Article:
City event funding dominated the Council’s budget discussion. Considerable confusion was evident with specific spending in the current year being mixed up with general amounts in the upcoming budget. This was compounded with Finance Director Hernandez not making a clear distinction between cash funding and in-kind support on the list of City supported events for the current year. “In-kind” funding consists of donated goods and services, rather than an actual cash amount. For instance, PRIDE 29 was supported with in-kind donations such as the City waiving the permit fee whereas the Holiday event requires a cash payout of $10,700 to purchase the tree.
The result was Council members making recommendations not understanding which events were receiving cash support and which received in-kind support. Additionally Council seemed unaware that it’s not uncommon for events to be sponsored by various combinations of the City itself, by the TBID and also occasionally by the PAAC.
Council member Octavious Scott kicked off Council discussion by suggesting the City prioritize Federal and State holidays in event funding, terminating sponsorship of the PRIDE 29 festival and instead budgeting funds to sponsor Juneteenth: “I recommend that we amend the budget to remove the PRIDE 29 sponsorship. Especially if the TBID [Tourism Business Improvement District ] is also sponsoring them too, I don't think it's appropriate. I think that the City should be prioritizing federal and state holidays. I want to recommend that the City sponsor Juneteenth as a federal holiday, $2500 a year.”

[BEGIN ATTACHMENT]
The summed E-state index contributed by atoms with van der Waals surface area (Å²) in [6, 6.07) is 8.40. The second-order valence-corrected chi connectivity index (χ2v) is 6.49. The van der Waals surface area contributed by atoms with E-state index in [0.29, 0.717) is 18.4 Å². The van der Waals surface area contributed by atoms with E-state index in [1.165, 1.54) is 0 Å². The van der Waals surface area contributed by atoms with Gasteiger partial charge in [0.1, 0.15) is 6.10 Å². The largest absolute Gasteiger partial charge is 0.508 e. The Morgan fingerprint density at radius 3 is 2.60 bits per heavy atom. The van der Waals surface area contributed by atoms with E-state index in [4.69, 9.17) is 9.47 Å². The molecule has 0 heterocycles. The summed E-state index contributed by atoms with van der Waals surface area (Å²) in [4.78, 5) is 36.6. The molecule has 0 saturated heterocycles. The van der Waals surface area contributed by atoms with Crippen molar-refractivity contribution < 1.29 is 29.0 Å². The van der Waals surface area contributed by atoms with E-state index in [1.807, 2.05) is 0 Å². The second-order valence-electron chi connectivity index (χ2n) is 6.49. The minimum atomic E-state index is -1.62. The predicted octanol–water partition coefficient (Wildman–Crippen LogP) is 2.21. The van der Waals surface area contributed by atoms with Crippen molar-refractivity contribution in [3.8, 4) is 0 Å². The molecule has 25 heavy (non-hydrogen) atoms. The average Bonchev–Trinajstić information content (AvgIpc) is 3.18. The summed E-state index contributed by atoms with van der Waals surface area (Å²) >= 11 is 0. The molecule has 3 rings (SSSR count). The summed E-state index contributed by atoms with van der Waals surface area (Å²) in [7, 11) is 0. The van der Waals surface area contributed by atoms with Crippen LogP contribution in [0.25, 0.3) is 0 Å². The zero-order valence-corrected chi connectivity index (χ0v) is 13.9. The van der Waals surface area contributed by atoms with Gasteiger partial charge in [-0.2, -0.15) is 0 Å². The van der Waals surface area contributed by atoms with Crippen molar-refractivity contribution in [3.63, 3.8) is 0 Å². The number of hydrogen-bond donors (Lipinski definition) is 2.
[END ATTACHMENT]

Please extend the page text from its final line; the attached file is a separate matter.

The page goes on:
The Pride celebration this year in April, which was free to attend, included events in and around Freedom Plaza as well as elsewhere in the City. Hernandez added that the City’s contribution to PRIDE 29 “was that we pay for the permit and equipment they needed, but it wasn't actual cash” given to the event. Council member Mintz suggested that in-kind support be clarified with an asterisk in future funding breakdowns.
Councilman Joel Klink stated that he would like the City to continue sponsorship of PRIDE 29 as-is, with in-kind funding, along with Juneteenth and Memorial Day.